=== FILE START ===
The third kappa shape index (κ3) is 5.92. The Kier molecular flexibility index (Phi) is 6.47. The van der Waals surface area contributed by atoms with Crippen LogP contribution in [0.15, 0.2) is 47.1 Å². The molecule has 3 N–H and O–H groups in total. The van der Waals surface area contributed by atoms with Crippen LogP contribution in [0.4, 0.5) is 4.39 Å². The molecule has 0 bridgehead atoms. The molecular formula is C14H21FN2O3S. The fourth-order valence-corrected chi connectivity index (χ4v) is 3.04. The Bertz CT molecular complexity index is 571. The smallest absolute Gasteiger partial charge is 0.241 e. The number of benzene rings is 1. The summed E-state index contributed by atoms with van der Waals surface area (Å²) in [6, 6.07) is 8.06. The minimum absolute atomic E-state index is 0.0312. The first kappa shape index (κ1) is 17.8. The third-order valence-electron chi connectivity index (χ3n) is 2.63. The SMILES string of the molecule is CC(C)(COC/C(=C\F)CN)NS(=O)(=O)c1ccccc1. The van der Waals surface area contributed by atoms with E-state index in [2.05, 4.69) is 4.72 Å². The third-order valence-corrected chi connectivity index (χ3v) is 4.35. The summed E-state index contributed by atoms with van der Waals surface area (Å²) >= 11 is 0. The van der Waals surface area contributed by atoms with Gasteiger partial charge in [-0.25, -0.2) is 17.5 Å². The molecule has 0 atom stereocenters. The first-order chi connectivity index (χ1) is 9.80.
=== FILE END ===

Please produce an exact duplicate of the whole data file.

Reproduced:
The third kappa shape index (κ3) is 5.92. The Kier molecular flexibility index (Phi) is 6.47. The van der Waals surface area contributed by atoms with Crippen LogP contribution in [0.15, 0.2) is 47.1 Å². The molecule has 3 N–H and O–H groups in total. The van der Waals surface area contributed by atoms with Crippen LogP contribution in [0.4, 0.5) is 4.39 Å². The molecule has 0 bridgehead atoms. The molecular formula is C14H21FN2O3S. The fourth-order valence-corrected chi connectivity index (χ4v) is 3.04. The Bertz CT molecular complexity index is 571. The smallest absolute Gasteiger partial charge is 0.241 e. The number of benzene rings is 1. The summed E-state index contributed by atoms with van der Waals surface area (Å²) in [6, 6.07) is 8.06. The minimum absolute atomic E-state index is 0.0312. The first kappa shape index (κ1) is 17.8. The third-order valence-electron chi connectivity index (χ3n) is 2.63. The SMILES string of the molecule is CC(C)(COC/C(=C\F)CN)NS(=O)(=O)c1ccccc1. The van der Waals surface area contributed by atoms with E-state index in [2.05, 4.69) is 4.72 Å². The third-order valence-corrected chi connectivity index (χ3v) is 4.35. The summed E-state index contributed by atoms with van der Waals surface area (Å²) >= 11 is 0. The van der Waals surface area contributed by atoms with Gasteiger partial charge in [-0.25, -0.2) is 17.5 Å². The molecule has 0 atom stereocenters. The first-order chi connectivity index (χ1) is 9.80.